A surprise rebel assault on the eastern suburbs of Damascus has been driven back by the Syrian Army. Meanwhile a further round of peace talks in Geneva, between the government and major rebel factions, will soon begin.
Since the so-called ceasefire began in December last year, both sides have, with justification, accused the other of breaching the agreement. Israel has increased its involvement in the war, with a drone killing of an alleged pro-Assad fighter, part of a militia supported by the Lebanese Hezbollah.
Exchanges of fire between the Syrian army and Israel have also intensified after anti-aircraft missiles were fired at Israeli jets. The latest strike by Israel was judged to be too close to Russian troops and the Israeli ambassador to Moscow has now been summoned to the Russian government to explain what happened. Rules of engagement agreed between Russia and Israel now appear to be fractured. Israel had been given the go-ahead to target Hezbollah weapons caches and supplies.
This is the first time that Syria has deployed anti-aircraft missiles in retaliation. Increased tensions on the Israel’s northern border are bad news. The far right Defence Minister Avigdor Lieberman has said he would not hesitate to destroy the Syrian air defence system if it fired on Israeli jets a second time.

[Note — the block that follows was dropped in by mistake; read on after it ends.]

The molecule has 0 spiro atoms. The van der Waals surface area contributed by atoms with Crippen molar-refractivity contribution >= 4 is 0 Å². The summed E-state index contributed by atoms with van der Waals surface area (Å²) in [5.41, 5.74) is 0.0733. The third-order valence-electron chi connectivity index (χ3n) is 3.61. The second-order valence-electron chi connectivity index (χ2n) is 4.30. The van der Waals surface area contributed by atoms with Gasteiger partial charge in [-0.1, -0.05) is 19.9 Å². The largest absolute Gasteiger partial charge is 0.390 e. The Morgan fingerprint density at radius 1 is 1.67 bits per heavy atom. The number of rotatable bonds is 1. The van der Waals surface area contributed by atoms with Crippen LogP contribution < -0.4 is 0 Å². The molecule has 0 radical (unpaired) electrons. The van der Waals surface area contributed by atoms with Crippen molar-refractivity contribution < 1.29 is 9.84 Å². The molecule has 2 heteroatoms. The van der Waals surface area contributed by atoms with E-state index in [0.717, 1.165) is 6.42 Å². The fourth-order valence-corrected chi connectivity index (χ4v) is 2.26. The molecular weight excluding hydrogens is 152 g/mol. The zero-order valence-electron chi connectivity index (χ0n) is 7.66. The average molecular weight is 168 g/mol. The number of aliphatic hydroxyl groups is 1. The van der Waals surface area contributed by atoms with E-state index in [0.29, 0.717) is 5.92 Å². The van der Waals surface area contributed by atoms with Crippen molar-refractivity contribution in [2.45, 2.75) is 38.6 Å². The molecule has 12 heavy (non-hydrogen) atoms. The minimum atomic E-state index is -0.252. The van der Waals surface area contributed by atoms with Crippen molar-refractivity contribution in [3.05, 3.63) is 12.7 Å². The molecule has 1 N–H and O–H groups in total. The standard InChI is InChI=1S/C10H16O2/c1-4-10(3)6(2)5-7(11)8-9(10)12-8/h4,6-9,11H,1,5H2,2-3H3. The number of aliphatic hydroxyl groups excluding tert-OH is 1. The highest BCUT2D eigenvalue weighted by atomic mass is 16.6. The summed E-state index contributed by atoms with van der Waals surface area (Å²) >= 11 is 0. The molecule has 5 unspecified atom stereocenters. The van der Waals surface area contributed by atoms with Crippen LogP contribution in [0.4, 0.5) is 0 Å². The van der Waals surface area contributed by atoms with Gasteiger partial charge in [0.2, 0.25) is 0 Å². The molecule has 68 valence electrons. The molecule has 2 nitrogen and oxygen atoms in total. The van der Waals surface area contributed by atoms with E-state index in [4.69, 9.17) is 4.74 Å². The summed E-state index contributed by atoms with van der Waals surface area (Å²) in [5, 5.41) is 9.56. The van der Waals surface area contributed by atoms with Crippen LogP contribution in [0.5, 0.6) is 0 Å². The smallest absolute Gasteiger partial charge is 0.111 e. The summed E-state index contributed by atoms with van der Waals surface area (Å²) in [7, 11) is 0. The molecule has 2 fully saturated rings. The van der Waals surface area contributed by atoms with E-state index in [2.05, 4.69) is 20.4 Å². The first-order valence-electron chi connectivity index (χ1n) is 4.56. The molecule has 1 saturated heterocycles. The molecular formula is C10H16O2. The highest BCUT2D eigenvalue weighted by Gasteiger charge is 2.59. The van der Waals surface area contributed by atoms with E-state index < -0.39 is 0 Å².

Israel’s increased involvement reflects a potential obstacle to the now almost inevitable, if slow, victory of Assad. Israel had wanted the Syrian regime to be undermined and a consequent undermining of regional influence for Iran, a vastly weakened Hezbollah. But Russian intervention has swung the conflict back Assad’s way. Rebel groups and Daesh are now under enormous pressure and Iran has been given almost free reign to supply weapons to pro-government militia.
Assad’s forces and Hezbollah have clawed back territory, creating conditions more conducive for Iran to supply weapons to the Lebanese militants. It seems both Russia and Israel are reluctant to step back from their respective positions and military offensives. Israel wants to cut off Hezbollah’s access to high-powered weaponry.
A former defence chief Brig Gen Nitzan Nuriel put it starkly, “Russia got the messages it needs to receive from Israel... Israel will not allow anyone, including Russia to get in the way of implementing our military mission.”
Israel’s intervention may have still more terrible costs for the civilian populations across the Middle East.